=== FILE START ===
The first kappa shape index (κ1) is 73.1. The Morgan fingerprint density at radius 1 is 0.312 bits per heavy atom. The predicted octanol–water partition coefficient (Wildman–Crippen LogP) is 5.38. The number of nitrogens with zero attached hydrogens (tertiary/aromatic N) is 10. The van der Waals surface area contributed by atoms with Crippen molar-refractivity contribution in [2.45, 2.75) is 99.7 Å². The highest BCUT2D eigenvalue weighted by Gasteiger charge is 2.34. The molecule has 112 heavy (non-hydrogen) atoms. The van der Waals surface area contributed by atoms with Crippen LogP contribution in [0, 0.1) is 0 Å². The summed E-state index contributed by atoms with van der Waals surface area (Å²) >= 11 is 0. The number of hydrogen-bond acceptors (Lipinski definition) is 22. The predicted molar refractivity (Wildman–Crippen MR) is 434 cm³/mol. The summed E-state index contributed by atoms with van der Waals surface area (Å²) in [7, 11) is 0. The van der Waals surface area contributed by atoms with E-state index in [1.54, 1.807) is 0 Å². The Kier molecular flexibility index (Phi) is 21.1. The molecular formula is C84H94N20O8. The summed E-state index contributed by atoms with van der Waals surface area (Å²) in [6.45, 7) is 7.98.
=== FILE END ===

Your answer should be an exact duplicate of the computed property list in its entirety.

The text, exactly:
The first kappa shape index (κ1) is 73.1. The Morgan fingerprint density at radius 1 is 0.312 bits per heavy atom. The predicted octanol–water partition coefficient (Wildman–Crippen LogP) is 5.38. The number of nitrogens with zero attached hydrogens (tertiary/aromatic N) is 10. The van der Waals surface area contributed by atoms with Crippen molar-refractivity contribution in [2.45, 2.75) is 99.7 Å². The highest BCUT2D eigenvalue weighted by Gasteiger charge is 2.34. The molecule has 112 heavy (non-hydrogen) atoms. The van der Waals surface area contributed by atoms with Crippen LogP contribution in [0, 0.1) is 0 Å². The summed E-state index contributed by atoms with van der Waals surface area (Å²) >= 11 is 0. The number of hydrogen-bond acceptors (Lipinski definition) is 22. The predicted molar refractivity (Wildman–Crippen MR) is 434 cm³/mol. The summed E-state index contributed by atoms with van der Waals surface area (Å²) in [7, 11) is 0. The van der Waals surface area contributed by atoms with E-state index in [1.54, 1.807) is 0 Å². The Kier molecular flexibility index (Phi) is 21.1. The molecular formula is C84H94N20O8. The summed E-state index contributed by atoms with van der Waals surface area (Å²) in [6.45, 7) is 7.98.